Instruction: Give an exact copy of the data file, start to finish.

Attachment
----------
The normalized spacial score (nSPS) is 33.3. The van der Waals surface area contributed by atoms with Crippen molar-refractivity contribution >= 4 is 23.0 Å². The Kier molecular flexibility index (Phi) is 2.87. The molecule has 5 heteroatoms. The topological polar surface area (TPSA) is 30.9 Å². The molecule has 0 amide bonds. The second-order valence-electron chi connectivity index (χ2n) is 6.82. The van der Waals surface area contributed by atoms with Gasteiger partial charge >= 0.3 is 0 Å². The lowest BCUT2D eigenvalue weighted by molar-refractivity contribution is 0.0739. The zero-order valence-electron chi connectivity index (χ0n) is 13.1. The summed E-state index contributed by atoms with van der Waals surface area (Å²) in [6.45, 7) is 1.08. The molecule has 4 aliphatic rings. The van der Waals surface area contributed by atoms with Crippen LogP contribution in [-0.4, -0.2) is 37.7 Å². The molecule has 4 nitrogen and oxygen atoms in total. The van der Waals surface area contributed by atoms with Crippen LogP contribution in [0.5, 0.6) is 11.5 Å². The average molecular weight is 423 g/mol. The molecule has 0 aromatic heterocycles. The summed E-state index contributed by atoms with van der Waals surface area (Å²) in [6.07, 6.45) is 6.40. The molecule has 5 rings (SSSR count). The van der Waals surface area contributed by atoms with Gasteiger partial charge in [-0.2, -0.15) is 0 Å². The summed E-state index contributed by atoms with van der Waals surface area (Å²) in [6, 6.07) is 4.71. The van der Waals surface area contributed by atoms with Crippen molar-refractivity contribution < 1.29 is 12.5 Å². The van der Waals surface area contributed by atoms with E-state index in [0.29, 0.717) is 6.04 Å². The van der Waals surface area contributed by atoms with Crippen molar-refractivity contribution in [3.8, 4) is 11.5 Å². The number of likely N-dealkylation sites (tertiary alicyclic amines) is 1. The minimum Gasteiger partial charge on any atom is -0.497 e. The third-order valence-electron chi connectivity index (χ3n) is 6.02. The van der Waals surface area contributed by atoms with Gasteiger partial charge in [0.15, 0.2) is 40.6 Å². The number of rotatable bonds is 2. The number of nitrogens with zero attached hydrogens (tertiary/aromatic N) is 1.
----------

The normalized spacial score (nSPS) is 33.3. The van der Waals surface area contributed by atoms with Crippen molar-refractivity contribution >= 4 is 23.0 Å². The Kier molecular flexibility index (Phi) is 2.87. The molecule has 5 heteroatoms. The topological polar surface area (TPSA) is 30.9 Å². The molecule has 0 amide bonds. The second-order valence-electron chi connectivity index (χ2n) is 6.82. The van der Waals surface area contributed by atoms with Gasteiger partial charge >= 0.3 is 0 Å². The lowest BCUT2D eigenvalue weighted by molar-refractivity contribution is 0.0739. The zero-order valence-electron chi connectivity index (χ0n) is 13.1. The summed E-state index contributed by atoms with van der Waals surface area (Å²) in [6.45, 7) is 1.08. The molecule has 4 aliphatic rings. The van der Waals surface area contributed by atoms with Crippen LogP contribution in [-0.4, -0.2) is 37.7 Å². The molecule has 4 nitrogen and oxygen atoms in total. The van der Waals surface area contributed by atoms with Crippen LogP contribution in [0.5, 0.6) is 11.5 Å². The average molecular weight is 423 g/mol. The molecule has 0 aromatic heterocycles. The summed E-state index contributed by atoms with van der Waals surface area (Å²) in [6.07, 6.45) is 6.40. The molecule has 5 rings (SSSR count). The van der Waals surface area contributed by atoms with Gasteiger partial charge in [-0.2, -0.15) is 0 Å². The summed E-state index contributed by atoms with van der Waals surface area (Å²) in [6, 6.07) is 4.71. The van der Waals surface area contributed by atoms with Crippen molar-refractivity contribution < 1.29 is 12.5 Å². The van der Waals surface area contributed by atoms with E-state index in [0.29, 0.717) is 6.04 Å². The van der Waals surface area contributed by atoms with Crippen molar-refractivity contribution in [3.8, 4) is 11.5 Å². The number of likely N-dealkylation sites (tertiary alicyclic amines) is 1. The minimum Gasteiger partial charge on any atom is -0.497 e. The third-order valence-electron chi connectivity index (χ3n) is 6.02. The van der Waals surface area contributed by atoms with Gasteiger partial charge in [0.15, 0.2) is 40.6 Å². The number of rotatable bonds is 2. The number of nitrogens with zero attached hydrogens (tertiary/aromatic N) is 1.